Glycerol-3-phosphate mediates rhizobia-induced systemic signaling in soybean

M. B. Shine, Qing ming Gao, R. V. Chowda-Reddy, Asheesh K. Singh, Pradeep Kachroo, Aardra Kachroo

Research output: Contribution to journalArticlepeer-review

18 Scopus citations

Abstract

Glycerol-3-phosphate (G3P) is a well-known mobile regulator of systemic acquired resistance (SAR), which provides broad spectrum systemic immunity in response to localized foliar pathogenic infections. We show that G3P-derived foliar immunity is also activated in response to genetically-regulated incompatible interactions with nitrogen-fixing bacteria. Using gene knock-down we show that G3P is essential for strain-specific exclusion of non-desirable root-nodulating bacteria and the associated foliar pathogen immunity in soybean. Grafting studies show that while recognition of rhizobium incompatibility is root driven, bacterial exclusion requires G3P biosynthesis in the shoot. Biochemical analyses support shoot-to-root transport of G3P during incompatible rhizobia interaction. We describe a root-shoot-root signaling mechanism which simultaneously enables the plant to exclude non-desirable nitrogen-fixing rhizobia in the root and pathogenic microbes in the shoot.

Original languageEnglish
Article number5303
JournalNature Communications
Volume10
Issue number1
DOIs
StatePublished - Dec 1 2019

Bibliographical note

Funding Information:
We thank Dr. Hongyang Zhu (L76-1988/L82-257 soybean seeds and USDA122/ 257 strains), Dr. Carl Bradley (amplifying soybean seed stock), Dr. Emily Pfeuffer (statistical analyses), Dr. Anne-Frances Miller (ESR analysis) and Amy Crume (management of plant growth facilities) for their generous help. This work was supported by NSF (IOS #1457121), USDA National Institute of Food and Agriculture (Hatch project 1014539), and Kentucky Soybean Promotion Board grants to A.K. and P.K. and faculty start-up funds by Iowa State University to A.K.S.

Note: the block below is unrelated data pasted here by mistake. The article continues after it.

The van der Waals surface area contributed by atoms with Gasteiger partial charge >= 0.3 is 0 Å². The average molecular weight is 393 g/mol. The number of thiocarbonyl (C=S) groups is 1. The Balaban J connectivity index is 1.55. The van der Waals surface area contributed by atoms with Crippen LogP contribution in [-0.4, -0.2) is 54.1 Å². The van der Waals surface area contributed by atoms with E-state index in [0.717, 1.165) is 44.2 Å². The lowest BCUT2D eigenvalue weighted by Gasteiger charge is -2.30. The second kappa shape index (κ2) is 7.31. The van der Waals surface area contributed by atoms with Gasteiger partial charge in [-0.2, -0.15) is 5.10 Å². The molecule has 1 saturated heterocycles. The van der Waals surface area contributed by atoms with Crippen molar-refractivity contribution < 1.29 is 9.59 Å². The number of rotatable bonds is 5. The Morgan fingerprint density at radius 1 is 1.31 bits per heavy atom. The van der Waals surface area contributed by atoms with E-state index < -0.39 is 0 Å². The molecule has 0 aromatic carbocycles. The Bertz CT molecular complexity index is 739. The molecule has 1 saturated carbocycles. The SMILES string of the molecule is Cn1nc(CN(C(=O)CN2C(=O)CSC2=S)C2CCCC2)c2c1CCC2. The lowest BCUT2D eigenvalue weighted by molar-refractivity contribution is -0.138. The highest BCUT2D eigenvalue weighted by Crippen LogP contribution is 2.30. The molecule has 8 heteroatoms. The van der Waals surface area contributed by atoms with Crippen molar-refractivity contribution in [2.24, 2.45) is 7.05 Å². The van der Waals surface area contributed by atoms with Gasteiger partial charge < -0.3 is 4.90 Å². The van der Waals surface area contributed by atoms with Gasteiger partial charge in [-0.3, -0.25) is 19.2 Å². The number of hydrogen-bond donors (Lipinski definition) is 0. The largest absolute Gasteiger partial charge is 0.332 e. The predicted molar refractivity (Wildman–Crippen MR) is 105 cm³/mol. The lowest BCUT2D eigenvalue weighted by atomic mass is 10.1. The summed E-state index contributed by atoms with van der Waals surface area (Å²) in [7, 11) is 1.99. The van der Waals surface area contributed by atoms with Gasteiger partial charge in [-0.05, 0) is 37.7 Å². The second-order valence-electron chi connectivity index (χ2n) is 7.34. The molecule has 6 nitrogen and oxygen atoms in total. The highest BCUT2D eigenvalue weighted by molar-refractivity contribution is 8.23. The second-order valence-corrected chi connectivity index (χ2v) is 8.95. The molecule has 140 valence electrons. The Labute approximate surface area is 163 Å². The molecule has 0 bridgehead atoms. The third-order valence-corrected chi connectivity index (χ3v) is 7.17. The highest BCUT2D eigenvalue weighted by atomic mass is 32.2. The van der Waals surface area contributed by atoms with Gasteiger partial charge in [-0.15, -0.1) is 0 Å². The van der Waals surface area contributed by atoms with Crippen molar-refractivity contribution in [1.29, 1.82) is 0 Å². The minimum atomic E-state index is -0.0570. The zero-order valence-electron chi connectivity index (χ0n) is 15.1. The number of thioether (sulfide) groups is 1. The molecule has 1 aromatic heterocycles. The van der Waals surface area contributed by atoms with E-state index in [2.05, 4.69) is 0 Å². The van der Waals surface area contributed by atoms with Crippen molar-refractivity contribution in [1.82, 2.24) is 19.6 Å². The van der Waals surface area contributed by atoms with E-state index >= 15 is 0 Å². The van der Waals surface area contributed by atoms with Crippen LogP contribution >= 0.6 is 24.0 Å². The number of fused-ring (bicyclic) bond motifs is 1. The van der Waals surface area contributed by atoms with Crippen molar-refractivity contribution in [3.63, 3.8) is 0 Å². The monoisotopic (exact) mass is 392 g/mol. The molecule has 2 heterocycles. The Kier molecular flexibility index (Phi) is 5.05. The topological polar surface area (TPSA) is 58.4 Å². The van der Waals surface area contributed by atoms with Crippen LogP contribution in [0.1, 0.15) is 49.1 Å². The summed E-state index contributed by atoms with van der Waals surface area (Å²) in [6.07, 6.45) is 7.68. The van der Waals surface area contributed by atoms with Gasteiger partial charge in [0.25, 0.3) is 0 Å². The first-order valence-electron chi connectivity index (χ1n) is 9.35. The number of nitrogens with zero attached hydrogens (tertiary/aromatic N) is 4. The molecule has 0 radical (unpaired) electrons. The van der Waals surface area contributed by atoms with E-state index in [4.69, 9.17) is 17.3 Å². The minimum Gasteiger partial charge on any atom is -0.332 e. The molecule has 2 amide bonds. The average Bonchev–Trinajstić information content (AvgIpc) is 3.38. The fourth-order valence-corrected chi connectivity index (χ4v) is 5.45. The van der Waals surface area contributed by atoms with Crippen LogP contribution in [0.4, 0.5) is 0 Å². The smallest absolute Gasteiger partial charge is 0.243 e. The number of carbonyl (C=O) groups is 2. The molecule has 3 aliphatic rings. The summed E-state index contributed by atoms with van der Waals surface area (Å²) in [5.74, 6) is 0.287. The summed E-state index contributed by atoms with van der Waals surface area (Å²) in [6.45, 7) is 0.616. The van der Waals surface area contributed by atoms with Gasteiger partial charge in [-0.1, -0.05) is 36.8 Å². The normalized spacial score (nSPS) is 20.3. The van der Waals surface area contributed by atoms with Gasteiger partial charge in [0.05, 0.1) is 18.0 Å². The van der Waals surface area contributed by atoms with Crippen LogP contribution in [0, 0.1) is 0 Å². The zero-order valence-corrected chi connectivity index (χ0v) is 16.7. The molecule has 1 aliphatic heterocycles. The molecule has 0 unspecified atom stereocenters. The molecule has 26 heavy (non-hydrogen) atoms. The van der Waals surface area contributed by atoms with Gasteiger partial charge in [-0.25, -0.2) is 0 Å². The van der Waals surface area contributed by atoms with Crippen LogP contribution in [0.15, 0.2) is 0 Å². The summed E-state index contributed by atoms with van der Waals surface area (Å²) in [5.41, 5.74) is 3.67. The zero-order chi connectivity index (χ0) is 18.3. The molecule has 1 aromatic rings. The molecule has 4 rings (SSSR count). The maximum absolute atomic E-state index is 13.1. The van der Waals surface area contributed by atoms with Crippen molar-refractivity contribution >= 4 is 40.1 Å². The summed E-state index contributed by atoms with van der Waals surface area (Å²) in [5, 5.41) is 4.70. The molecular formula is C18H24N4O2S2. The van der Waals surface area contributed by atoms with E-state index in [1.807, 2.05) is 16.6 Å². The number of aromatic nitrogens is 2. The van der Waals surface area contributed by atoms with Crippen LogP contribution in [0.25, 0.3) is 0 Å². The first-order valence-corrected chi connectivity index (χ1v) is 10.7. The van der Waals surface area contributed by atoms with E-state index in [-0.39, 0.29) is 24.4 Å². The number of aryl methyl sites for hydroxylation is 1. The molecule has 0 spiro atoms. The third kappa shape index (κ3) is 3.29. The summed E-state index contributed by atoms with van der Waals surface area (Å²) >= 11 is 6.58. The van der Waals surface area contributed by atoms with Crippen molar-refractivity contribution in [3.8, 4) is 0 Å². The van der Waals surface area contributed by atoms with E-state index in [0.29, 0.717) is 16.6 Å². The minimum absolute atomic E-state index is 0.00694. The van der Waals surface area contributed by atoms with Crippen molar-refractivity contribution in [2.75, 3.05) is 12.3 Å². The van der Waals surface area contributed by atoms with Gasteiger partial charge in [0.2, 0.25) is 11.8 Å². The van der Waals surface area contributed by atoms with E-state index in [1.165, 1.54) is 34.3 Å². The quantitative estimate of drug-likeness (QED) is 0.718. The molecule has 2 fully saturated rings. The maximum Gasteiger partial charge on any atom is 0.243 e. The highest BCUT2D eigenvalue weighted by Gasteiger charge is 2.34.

Funding Information:
Transcriptome analysis. The total RNA integrity or quality was checked (Agilent 2100 Bioanalyser, Agilent, USA) and raw RNA-Seq data was obtained through 100 cycle HISeq high-output mode sequence method per lane. Sequence quality was assessed using FastQC (http://www.bioinformatics.babraham.ac.uk/projects/fastqc/, v0.10.1) for all samples. The paired end reads were then mapped against the STAR indexed reference genome61 of Glycine max (a2.v1) downloaded from Phytozome 1162. Splice aware mapping algorithm STAR63 (v2.5.2a) was used for map RNA-seq reads to the reference genome using default parameters. For assigning sequence reads to the genomics features, feature counts from the Subread64 (v1.4.6) package was used. Only primary alignments, ignoring multi-mapped and chimeric reads were used for generating counts. Counts from all the samples were converted to a desirable format using AWK command and differential gene expression analyses (DGE) was carried out by EdgeR65 (v3.14.0) using negative binomial and generalized linear models. The DGE is expressed as Log2FC and are considered significant if the false discovery rate (FDR) was <0.05. Information for the differentially expressed genes were paired from the official gene annotations obtained from Phytozome to help identify relevant trends. A total of 3 such comparisons were performed comparing control with USDA122, control with USDA257, or USDA122 with USDA257. The authors acknowledge the support of the Genome Informatics Facility, Office of Biotechnology at Iowa State University, for RNA-seq analysis.

Publisher Copyright:
© 2019, The Author(s).

ASJC Scopus subject areas

  • Chemistry (all)
  • Biochemistry, Genetics and Molecular Biology (all)
  • Physics and Astronomy (all)

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